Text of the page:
The Process:

We delivered the experts and materials, but the community helped get an extraordinary amount of work done. They collected local materials to supplement the project, including sand and water.

A seven feet in diameter hole is excavated up to a recommended depth of 25 feet. (Most hand-dug wells don’t reach that depth due to the existence of hard rocks between 10-18 ft.). The diameter then shrinks to five feet when construction of the hand-dug well lining is completed. This lining is made of brick and mortar with perforations to allow for water to seep through.

Once the construction of the lining is level with the top of the dam, a precast concrete slab is built on top and joined to the wall using mortar. Four bolts for the hand-pump are fixed on the slab during casting. The concrete needs to dry over the course of two weeks before the pump is installed.

The well platform awaiting a thick coat of cement

The mechanics arrive to install the pump as community members watch, learning how to manage simple maintenance tasks for themselves.

The well is then given another few days after installing the pump to allow the joints to completely dry.

The pump was installed level with the top of the sand dam because as the dam matures, sand will amass until it reaches the top of the platform. Once it rains, this sand behind the dam wall will store the water to be accessed through this hand-dug well.

Thank You for making all of this possible!


The Water Project : 12-kenya18223-water-flowing


01/10/2019: Ilinge Community Hand-Dug Well Project Underway

A severe clean water shortage in Ilinge Community still affects hundreds of people. Thanks to your generosity, we’re working to install a nearby water system and much more.

Get to know this community through the introduction and pictures we’ve posted, and read about this water, sanitation and hygiene project. We look forward to reaching out with more good news!


The Water Project : 18223-well-progress


07/19/2018: Scheduling Construction in Ilinge Community

It won’t be long before the construction of the hand-dug well begins! As you can imagine, coordinating all the people involved in this kind of project is an important factor for success. The field officers meet frequently with the community to verify that all the materials and volunteers are ready. They need to prepare accommodations for our artisans, too. Based on the last review, the community needs more time to prepare. We’ve adjusted the expected completion date for this project, and we look forward to keeping you updated as the artisans and trainers get to work in the coming months!


The Water Project : kenya18213-hauling-water-home


Project Photos


Project Type

Dug Well and Hand Pump

Hand-dug wells are best suited for clay, sand, gravel and mixed soil ground formations. A large diameter well is dug by hand, and then lined with either bricks or concrete to prevent contamination and collapse of the well. Once a water table is hit, the well is capped and a hand-pump is installed – creating a complete and enclosed water system.


Giving Update: Ilinge Community Hand-Dug Well

October, 2019

A year ago, your generous donation helped Ilinge Community in Kenya access clean water – creating a life-changing moment for Eunice Nthenya. Thank you!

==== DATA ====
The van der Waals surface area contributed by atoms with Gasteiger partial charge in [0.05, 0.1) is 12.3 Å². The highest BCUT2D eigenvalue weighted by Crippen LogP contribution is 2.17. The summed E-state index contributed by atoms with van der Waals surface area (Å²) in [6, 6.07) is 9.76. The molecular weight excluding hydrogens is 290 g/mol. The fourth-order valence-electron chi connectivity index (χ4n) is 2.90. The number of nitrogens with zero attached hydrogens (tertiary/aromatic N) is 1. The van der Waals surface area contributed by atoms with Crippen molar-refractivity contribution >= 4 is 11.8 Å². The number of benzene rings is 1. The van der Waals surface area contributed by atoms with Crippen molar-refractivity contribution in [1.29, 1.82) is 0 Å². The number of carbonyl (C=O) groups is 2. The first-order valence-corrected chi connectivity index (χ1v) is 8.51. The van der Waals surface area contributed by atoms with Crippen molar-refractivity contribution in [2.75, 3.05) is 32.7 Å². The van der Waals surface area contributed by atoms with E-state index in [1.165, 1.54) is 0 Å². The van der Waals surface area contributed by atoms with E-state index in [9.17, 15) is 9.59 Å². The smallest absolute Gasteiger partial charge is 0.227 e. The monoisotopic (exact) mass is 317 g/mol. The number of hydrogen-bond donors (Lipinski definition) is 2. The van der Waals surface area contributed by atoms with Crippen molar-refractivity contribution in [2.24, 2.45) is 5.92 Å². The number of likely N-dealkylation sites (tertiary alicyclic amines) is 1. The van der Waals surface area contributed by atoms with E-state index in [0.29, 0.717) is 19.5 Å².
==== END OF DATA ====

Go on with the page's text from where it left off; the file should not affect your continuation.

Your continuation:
Keeping The Water Promise

There's an incredible community of monthly donors who have come alongside you in supporting clean water in Ilinge Community E.

This giving community supports ongoing sustainability programs that help Ilinge Community E maintain access to safe, reliable water. Together, they keep The Water Promise.

We’re confident you'll love joining this world-changing group committed to sustainability!

Give Monthly

In the past year, Ilinge community members have been enjoying increased water quantity and improved water quality following the sand dam and shallow well project that was implemented in their region a year ago. All the community members can now access clean and safe water with minimal strain.

“Before the construction of this water project we had to walk for 2 kilometers to access the nearest water source. Now the distance has reduced to less than 100 meters because the project is near our homesteads,” said Jackson Kyalo, a community member who uses the well.

The water attained from the project is very fresh for drinking, it is safe, and it is also easily accessible at any time of the day. Community members are aware of cost-effective water treatment methods and most of them shared they are boiling their drinking water before consumption which has led to a reduction in water-related diseases.

The environment in the region is very beautiful, serene, and cool with rich green vegetation. Locals have utilized the water for farming, an activity which they have been previously yearning to engage in for years. The area has really changed thanks to the water project and the community members are elated.

At this time in the previous years, the community members would be battling hunger pangs due to drought but now the unlimited water supply has boosted their food security as they have embarked on vegetable farming. This has acted as a value addition to their diets.

“My life is better now since we got water,” said Eunice Nthenya, a 28-year-old farmer.

“As a result of the availability of water, I have a vegetable garden which was very hard to sustain initially. I am a very happy woman.”

During our recent visit, we passed by a few homesteads before getting to the project’s site and the difference observed was admirable. A high percentage of the community members have latrines, handwashing facilities, dishracks, and they have also dug garbage pits to dispose of their trash. This is a very impressive improvement that vividly portrays the seriousness and adaptability of what was trained during the hygiene and sanitation training a year ago.


Navigating through intense dry spells, performing preventative maintenance, conducting quality repairs when needed and continuing to assist community leaders to manage water points are all normal parts of keeping projects sustainable. The Water Promise community supports ongoing sustainability programs that help Ilinge Community E maintain access to safe, reliable water.

We’d love for you to join this world-changing group committed to sustainability.

The most impactful way to continue your support of Ilinge Community E – and hundreds of other places just like this – is by joining our community of monthly givers.

Your monthly giving will help provide clean water, every month... keeping The Water Promise!

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Contributors

Project Sponsor - Barbara Belle Ash Dougan Foundation